The next one is the old chestnut of overcoming the humanitarian-development divide – again it’s dead easy to say and extremely hard to do, or we would have done it already. But we need to get away from situations where the humanitarians go in and stop the worst, and then the money dries up, we disappear again and the underlying causes have not really been tackled, and we’re back again in three or five years doing the same thing.

Those cycles get faster because of climate change – droughts come around more often in the Sahel – and we haven’t tackled the questions of crop diversification, water management or whatever it might be, which would help relieve some of these problems quite a lot more. We have made some progress, but it’s still difficult.

We still need to move more toward the use of cash rather than giving out stuff – that’s particularly true with food aid, but it’s true with other things as well. We need to be always extremely conscious when we go into places of how we make sure we are developing the local economy or restoring it, rather than destroying it by what we do. The system has gone a certain way in that direction, but there is a lot more to do in that area to make sure we are encouraging local economic resilience and helping local producers and retailers get back on their feet rather than replacing them with free stuff. The free stuff has its place at the very beginning of things, but can very quickly become counter-productive if you’re not careful.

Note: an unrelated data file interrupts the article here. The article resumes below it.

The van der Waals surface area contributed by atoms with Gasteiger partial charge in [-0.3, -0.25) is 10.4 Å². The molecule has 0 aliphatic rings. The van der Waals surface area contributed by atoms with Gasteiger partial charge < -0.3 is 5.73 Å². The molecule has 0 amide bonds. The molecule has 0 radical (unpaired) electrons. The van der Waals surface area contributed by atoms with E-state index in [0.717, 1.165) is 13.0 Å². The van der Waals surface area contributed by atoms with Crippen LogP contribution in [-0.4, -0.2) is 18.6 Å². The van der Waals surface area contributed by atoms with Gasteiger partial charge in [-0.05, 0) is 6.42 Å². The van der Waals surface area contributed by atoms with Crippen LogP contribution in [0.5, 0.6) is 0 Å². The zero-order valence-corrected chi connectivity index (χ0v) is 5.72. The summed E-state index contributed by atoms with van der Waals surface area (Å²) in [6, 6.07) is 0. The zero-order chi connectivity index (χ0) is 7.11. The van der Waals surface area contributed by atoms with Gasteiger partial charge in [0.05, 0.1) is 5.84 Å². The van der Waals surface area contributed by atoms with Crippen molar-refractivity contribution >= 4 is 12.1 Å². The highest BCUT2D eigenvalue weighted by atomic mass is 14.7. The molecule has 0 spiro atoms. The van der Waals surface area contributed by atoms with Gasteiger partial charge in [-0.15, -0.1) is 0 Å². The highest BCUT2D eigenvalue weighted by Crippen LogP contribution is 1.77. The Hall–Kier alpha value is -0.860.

The other one I would draw attention to is that I think we are still not technologically innovative enough. The system is so busy fighting fires that break out all over the place that the capacity to do research and development, and to make use of IT innovations and somehow to mobilise all those clever people in Silicon Valley or Silicon Roundabout to volunteer their services, to provide some apps which could really start to fix some of our problems – not enough of it has happened.

What will drive humanitarian needs in the next 20 years?

Holmes: In terms of more and more intense (weather) events, what we always said would happen is happening – and we still face the same old problem of you can’t attribute any particular event to climate change. But I think that if you look at the trends, and you combine it with environmental degradation and population rise and so on, you have got more and more need coming from that.

At the same time, this is being dwarfed by what is happening on the conflict side. We used to say 70 percent of humanitarian aid went to the victims of conflict, and now I think it is 80 percent. That is the bit that is driving the needs most at the moment, and it is internal conflicts like Syria and Yemen. 

We aren’t going to stop climate change, basically. We’re not going to stop it at 2 degrees, whatever we say, and therefore there will be very significant sea-level rise… And that’s then going to drive the phenomenon we have talked about a lot but hasn’t really happened yet on a big scale: climate refugees, which is going to spark more conflict. Those things are all still as serious as they were, even if they are being overshadowed, for the time being anyway, by the Syrias of this world.

What single piece of advice would you give to future OCHA chiefs?

Holmes: Go and see for yourself what's going on, talk to the people who are actually involved in it, and suffering it. Because only then do you understand it, only then can you talk about it with authority, and only then can you have the right influence that you need on the rest of the system, on donor governments and on public opinion because you're speaking from real knowledge.

Talk to the difficult people but also talk to them privately. It's all very well denouncing them publicly, and sometimes they need that. But if they think you are just grandstanding for the sake of it, they don't take much notice of you.